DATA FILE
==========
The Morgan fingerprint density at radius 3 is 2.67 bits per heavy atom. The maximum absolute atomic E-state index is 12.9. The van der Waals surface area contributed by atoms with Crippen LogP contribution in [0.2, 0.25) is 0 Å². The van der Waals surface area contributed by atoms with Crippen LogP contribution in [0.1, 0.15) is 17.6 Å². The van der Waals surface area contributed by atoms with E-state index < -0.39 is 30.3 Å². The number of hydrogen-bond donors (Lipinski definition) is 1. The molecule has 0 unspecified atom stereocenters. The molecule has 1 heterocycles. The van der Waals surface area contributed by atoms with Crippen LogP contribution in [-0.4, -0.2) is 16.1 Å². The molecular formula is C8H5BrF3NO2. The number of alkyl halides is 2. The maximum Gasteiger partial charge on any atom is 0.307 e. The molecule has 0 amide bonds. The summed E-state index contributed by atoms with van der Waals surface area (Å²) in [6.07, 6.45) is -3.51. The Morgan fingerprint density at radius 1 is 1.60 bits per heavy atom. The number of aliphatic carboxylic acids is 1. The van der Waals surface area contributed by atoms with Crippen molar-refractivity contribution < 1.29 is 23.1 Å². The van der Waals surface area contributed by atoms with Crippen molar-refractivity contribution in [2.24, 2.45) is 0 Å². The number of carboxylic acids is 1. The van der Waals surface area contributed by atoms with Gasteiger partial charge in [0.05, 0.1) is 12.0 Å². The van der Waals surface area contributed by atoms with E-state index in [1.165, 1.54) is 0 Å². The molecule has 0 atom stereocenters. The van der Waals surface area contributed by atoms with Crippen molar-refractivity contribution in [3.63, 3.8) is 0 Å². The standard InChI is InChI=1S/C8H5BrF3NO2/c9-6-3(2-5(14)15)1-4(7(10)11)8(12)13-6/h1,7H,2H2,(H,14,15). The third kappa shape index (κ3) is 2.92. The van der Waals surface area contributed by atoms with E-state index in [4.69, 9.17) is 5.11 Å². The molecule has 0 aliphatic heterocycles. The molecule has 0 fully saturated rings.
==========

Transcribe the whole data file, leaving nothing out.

The Morgan fingerprint density at radius 3 is 2.67 bits per heavy atom. The maximum absolute atomic E-state index is 12.9. The van der Waals surface area contributed by atoms with Crippen LogP contribution in [0.2, 0.25) is 0 Å². The van der Waals surface area contributed by atoms with Crippen LogP contribution in [0.1, 0.15) is 17.6 Å². The van der Waals surface area contributed by atoms with E-state index < -0.39 is 30.3 Å². The number of hydrogen-bond donors (Lipinski definition) is 1. The molecule has 0 unspecified atom stereocenters. The molecule has 1 heterocycles. The van der Waals surface area contributed by atoms with Crippen LogP contribution in [-0.4, -0.2) is 16.1 Å². The molecular formula is C8H5BrF3NO2. The number of alkyl halides is 2. The maximum Gasteiger partial charge on any atom is 0.307 e. The molecule has 0 amide bonds. The summed E-state index contributed by atoms with van der Waals surface area (Å²) in [6.07, 6.45) is -3.51. The Morgan fingerprint density at radius 1 is 1.60 bits per heavy atom. The number of aliphatic carboxylic acids is 1. The van der Waals surface area contributed by atoms with Crippen molar-refractivity contribution < 1.29 is 23.1 Å². The van der Waals surface area contributed by atoms with Crippen molar-refractivity contribution in [2.24, 2.45) is 0 Å². The number of carboxylic acids is 1. The van der Waals surface area contributed by atoms with Gasteiger partial charge in [0.05, 0.1) is 12.0 Å². The van der Waals surface area contributed by atoms with E-state index in [1.165, 1.54) is 0 Å². The molecule has 0 atom stereocenters. The van der Waals surface area contributed by atoms with Crippen molar-refractivity contribution in [3.63, 3.8) is 0 Å². The standard InChI is InChI=1S/C8H5BrF3NO2/c9-6-3(2-5(14)15)1-4(7(10)11)8(12)13-6/h1,7H,2H2,(H,14,15). The third kappa shape index (κ3) is 2.92. The van der Waals surface area contributed by atoms with E-state index in [4.69, 9.17) is 5.11 Å². The molecule has 0 aliphatic heterocycles. The molecule has 0 fully saturated rings.